Learning From the Bees
1014 DB Amsterdam
Calendar of special events:
FRIDAY 7th Sept.
19:00 – 22:00
Exhibition opening event with special guests:
Cato Fluitsma with a musical interlude & Jonathan Berg who will guide us through a short anthropological presentation on the historical and contemporary meaning of the “bee story”.
SATURDAY 8th Sept.
14:00 Beewalk *guided by Ina Stoeten (SmartBeeing)
15:00 Beelab ** / guided by Kyra Cramer
15:00 Beewalk guided by Ina Stoeten (SmartBeeing)
16:30 Beelab / guided by Kyra Cramer
* Beewalk – guided walks through the park to visit the beehives.
** Beelab – Activity with artist Kyra Cramer looking at bees up close through a microscope.
SUNDAY 9th Sept.
12:00 Round table with BeeCare & Bee Heroes-
Art and social bee projects in Amsterdam.
15:00 BeeLab / guided by Kyra Cramer
TUESDAY 11th Sept.
16:00 BeeLab / guided by Kyra Cramer
WEDNESDAY 12th Sept.
15:00 – 19:00 “Learning from the Bees” at the schooltuinen Westerpark – bee observation sessions in the park.
15:00 – 17:00 Edwina Brinckmann-Rouffaer: Live drawing & Artist talk
THURSDAY 13th Sept.
14:30 BeeWalk guided by Nicole de Rop (Smartbeeing) (NL)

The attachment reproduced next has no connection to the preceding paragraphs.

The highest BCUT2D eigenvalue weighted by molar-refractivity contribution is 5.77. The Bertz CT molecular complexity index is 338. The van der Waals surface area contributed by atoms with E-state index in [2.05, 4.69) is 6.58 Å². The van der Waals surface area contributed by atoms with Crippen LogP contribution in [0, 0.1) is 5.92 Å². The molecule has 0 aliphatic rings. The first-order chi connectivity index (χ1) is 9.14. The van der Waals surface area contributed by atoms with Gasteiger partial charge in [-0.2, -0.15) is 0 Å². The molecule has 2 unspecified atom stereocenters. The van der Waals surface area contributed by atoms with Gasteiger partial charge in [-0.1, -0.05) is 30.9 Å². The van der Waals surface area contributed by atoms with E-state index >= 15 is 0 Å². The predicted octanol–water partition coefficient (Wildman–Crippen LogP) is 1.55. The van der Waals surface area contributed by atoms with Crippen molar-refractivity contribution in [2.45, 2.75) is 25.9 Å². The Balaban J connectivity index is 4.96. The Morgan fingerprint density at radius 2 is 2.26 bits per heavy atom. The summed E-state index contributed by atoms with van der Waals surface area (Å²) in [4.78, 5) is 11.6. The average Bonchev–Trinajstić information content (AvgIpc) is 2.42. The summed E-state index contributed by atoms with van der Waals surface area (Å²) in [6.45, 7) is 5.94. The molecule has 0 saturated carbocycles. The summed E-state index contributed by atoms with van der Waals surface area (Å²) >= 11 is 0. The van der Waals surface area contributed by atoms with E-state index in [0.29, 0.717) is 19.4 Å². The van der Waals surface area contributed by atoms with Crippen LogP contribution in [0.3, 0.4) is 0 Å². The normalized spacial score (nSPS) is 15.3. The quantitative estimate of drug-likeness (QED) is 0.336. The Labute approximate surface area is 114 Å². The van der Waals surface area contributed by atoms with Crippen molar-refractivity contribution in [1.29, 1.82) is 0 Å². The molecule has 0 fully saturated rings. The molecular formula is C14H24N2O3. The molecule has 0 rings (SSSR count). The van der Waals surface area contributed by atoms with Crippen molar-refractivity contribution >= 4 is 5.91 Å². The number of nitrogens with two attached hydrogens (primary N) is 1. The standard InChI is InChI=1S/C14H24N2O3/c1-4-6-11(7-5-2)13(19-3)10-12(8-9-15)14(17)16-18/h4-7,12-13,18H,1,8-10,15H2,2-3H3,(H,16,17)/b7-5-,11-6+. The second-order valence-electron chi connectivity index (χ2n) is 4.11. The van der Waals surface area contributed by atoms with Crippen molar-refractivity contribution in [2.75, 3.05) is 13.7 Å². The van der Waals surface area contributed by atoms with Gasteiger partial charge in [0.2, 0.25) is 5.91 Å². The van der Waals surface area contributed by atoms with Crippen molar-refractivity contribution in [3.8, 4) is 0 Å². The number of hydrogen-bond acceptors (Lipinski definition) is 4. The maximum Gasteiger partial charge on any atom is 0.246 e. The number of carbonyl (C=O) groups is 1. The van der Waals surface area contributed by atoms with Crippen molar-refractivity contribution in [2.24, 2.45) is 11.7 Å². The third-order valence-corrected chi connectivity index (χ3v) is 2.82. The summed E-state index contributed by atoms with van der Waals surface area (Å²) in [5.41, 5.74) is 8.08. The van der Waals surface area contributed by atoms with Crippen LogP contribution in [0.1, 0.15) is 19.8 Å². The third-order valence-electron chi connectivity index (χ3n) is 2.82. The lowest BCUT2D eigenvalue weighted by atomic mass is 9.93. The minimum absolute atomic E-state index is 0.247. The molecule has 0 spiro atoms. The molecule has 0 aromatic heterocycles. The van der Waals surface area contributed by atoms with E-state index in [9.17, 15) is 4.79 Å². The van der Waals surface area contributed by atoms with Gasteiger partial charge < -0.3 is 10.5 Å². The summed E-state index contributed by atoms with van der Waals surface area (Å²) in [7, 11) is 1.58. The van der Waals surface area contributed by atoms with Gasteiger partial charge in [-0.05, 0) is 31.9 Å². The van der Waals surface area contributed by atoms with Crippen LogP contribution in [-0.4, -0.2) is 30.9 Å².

15:30 BeeLab / guided by Kyra Cramer
SATURDAY 15th Sept.
14:30 BeeWalk guided by Ricardo (Wellbeeing) (UK)
16:00 BeeLab / guided by Kyra Cramer
18:00 Film screening: “In the path of bees”. Toni Serra (Abu-Ali)
SUNDAY 16th Sept.
17:00 Film screening: “March of the bees” by Renée Schouwenberg and Ingrid van de Linde + conversation with the artists.
MONDAY 17th Sept.
Selected ecopoetic and ecocritical artwork to engender discussions and invite new ways of thinking about our kinship with the honeybee. Curated by Bee Time artist collective together with Dutch artist Kyra Cramer, Learning From the Bees explores ecological relationships, creatively proposing new possibilities for coexistence and regeneration.
The exhibition is created to give continuity to the talks and events presented at Learning from the Bees conference, which will take place in Doorn from 31st August to 2nd September 2018. The conference is focused on shifting the public gaze from contemporary commercial apicultural practices towards a Culture of the Bee, exploring how best to listen to the messages these pollinators are giving us about our relationship with the natural world. Selected video recordings from the conference will be screened alongside the artwork to share some of the ideas presented by scientists, bee-centred beekeeping initiatives, charities, NGO’s, honeybee conservation and environmental groups, artists, farmers and educators.
As a starting point, this exhibition is inviting the viewer to consider how domestication has become a form of subjugation, echoing an underlying belief of human dominion over nature. The honeybee, protagonist of change, of transformation and renewal, may be seen to be calling us ever more strongly to change our ways of thinking about the living world, to evolve towards a genuine and deeply felt ecological consciousness; a way of feeling and thinking that seeks to remedy the chasm we have created between humankind and the interdependent dynamic relationships and rhythms of the natural world, of which we are but an integral part.